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Old 08-22-2005, 01:12 PM   #1
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Looking for a career??????

Retirements Seen Raising Teacher Turnovers
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By THE ASSOCIATED PRESS
Published: August 17, 2005
Filed at 11:52 p.m. ET

WASHINGTON (AP) -- More teachers, it seems, are ready to leave their schools behind. Forty percent of public school teachers plan to exit the profession within five years, the highest rate since at least 1990, according to a study being released Thursday.

The rate is expected to be even greater among high school teachers, half of whom plan to be out of teaching by 2010, according to the National Center for Education Information.

Retirement is the dominant factor, as the public teaching corps is aging fast, say surveys of teachers in kindergarten through grade 12.

In 1996, 24 percent of teachers were age 50 or older. By 2005, 42 percent of teachers are.

''I'm ready to do what I want to do,'' said Pat Jeppe, 59, a middle school teacher in Southaven, Miss., who plans to retire in a couple of years after teaching for the past 35. ''I finally have grandchildren and I want to be with them and go to their school functions,'' Jeppe said.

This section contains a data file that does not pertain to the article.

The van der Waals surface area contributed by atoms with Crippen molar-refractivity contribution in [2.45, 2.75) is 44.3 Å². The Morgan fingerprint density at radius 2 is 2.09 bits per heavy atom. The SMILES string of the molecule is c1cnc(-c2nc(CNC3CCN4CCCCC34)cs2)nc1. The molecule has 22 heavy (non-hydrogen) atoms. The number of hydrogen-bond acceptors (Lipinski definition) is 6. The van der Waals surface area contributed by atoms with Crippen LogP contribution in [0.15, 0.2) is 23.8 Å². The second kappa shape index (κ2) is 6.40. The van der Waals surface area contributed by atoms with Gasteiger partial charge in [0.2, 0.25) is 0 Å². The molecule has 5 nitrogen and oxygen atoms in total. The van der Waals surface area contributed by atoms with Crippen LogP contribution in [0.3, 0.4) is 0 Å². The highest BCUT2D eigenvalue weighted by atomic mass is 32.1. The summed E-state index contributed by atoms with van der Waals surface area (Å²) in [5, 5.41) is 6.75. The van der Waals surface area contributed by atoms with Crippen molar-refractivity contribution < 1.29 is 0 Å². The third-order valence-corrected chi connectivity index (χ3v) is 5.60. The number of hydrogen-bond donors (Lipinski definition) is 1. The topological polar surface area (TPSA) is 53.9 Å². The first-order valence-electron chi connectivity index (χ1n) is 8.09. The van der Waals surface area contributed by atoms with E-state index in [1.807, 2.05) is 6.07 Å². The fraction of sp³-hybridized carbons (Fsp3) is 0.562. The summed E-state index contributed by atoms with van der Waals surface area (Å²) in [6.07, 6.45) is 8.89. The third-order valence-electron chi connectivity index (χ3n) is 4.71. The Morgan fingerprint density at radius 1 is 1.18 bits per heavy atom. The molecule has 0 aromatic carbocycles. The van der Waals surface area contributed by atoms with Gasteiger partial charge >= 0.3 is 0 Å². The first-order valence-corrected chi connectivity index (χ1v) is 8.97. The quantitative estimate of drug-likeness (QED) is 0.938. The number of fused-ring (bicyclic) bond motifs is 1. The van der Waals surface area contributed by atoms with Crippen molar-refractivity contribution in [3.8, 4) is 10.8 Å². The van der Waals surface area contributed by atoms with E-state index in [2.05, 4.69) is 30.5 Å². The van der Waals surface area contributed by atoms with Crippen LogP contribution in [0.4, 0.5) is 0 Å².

The projected turnover rate will deprive school districts of an enormous amount of teaching experience just as the U.S. pushes to get a top instructor in every class.

The proportion of teachers with at least 25 years in the classroom has more than doubled in the past 15 years, from 12 percent to 27 percent.

The teaching corps has grown older across the board because more people are moving into the field in their 30s and 40s, said Emily Feistritzer, president of the center, a private organization that specializes in survey research of school trends.